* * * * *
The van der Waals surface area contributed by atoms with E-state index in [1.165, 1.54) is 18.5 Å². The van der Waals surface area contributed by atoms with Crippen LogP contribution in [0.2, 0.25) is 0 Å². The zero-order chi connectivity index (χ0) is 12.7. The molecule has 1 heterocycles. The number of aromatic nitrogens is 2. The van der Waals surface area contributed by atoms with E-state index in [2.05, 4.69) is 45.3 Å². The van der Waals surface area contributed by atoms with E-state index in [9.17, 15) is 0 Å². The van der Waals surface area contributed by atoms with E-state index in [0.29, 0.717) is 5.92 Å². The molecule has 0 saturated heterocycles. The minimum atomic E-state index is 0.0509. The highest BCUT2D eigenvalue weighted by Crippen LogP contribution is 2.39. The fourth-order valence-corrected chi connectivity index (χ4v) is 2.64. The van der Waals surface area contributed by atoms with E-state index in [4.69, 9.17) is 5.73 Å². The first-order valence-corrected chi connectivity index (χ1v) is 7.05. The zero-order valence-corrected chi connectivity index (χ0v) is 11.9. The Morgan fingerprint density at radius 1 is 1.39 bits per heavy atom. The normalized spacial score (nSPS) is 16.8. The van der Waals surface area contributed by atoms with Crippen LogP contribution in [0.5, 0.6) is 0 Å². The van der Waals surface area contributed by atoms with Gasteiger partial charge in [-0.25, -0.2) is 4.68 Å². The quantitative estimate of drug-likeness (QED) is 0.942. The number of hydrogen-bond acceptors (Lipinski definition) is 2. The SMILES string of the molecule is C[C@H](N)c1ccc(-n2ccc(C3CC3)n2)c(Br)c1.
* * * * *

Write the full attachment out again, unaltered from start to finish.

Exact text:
The van der Waals surface area contributed by atoms with E-state index in [1.165, 1.54) is 18.5 Å². The van der Waals surface area contributed by atoms with Crippen LogP contribution in [0.2, 0.25) is 0 Å². The zero-order chi connectivity index (χ0) is 12.7. The molecule has 1 heterocycles. The number of aromatic nitrogens is 2. The van der Waals surface area contributed by atoms with E-state index in [2.05, 4.69) is 45.3 Å². The van der Waals surface area contributed by atoms with E-state index in [9.17, 15) is 0 Å². The van der Waals surface area contributed by atoms with E-state index in [0.29, 0.717) is 5.92 Å². The molecule has 0 saturated heterocycles. The minimum atomic E-state index is 0.0509. The highest BCUT2D eigenvalue weighted by Crippen LogP contribution is 2.39. The fourth-order valence-corrected chi connectivity index (χ4v) is 2.64. The van der Waals surface area contributed by atoms with E-state index in [4.69, 9.17) is 5.73 Å². The first-order valence-corrected chi connectivity index (χ1v) is 7.05. The zero-order valence-corrected chi connectivity index (χ0v) is 11.9. The Morgan fingerprint density at radius 1 is 1.39 bits per heavy atom. The normalized spacial score (nSPS) is 16.8. The van der Waals surface area contributed by atoms with Crippen LogP contribution in [0.5, 0.6) is 0 Å². The van der Waals surface area contributed by atoms with Gasteiger partial charge in [-0.25, -0.2) is 4.68 Å². The quantitative estimate of drug-likeness (QED) is 0.942. The number of hydrogen-bond acceptors (Lipinski definition) is 2. The SMILES string of the molecule is C[C@H](N)c1ccc(-n2ccc(C3CC3)n2)c(Br)c1.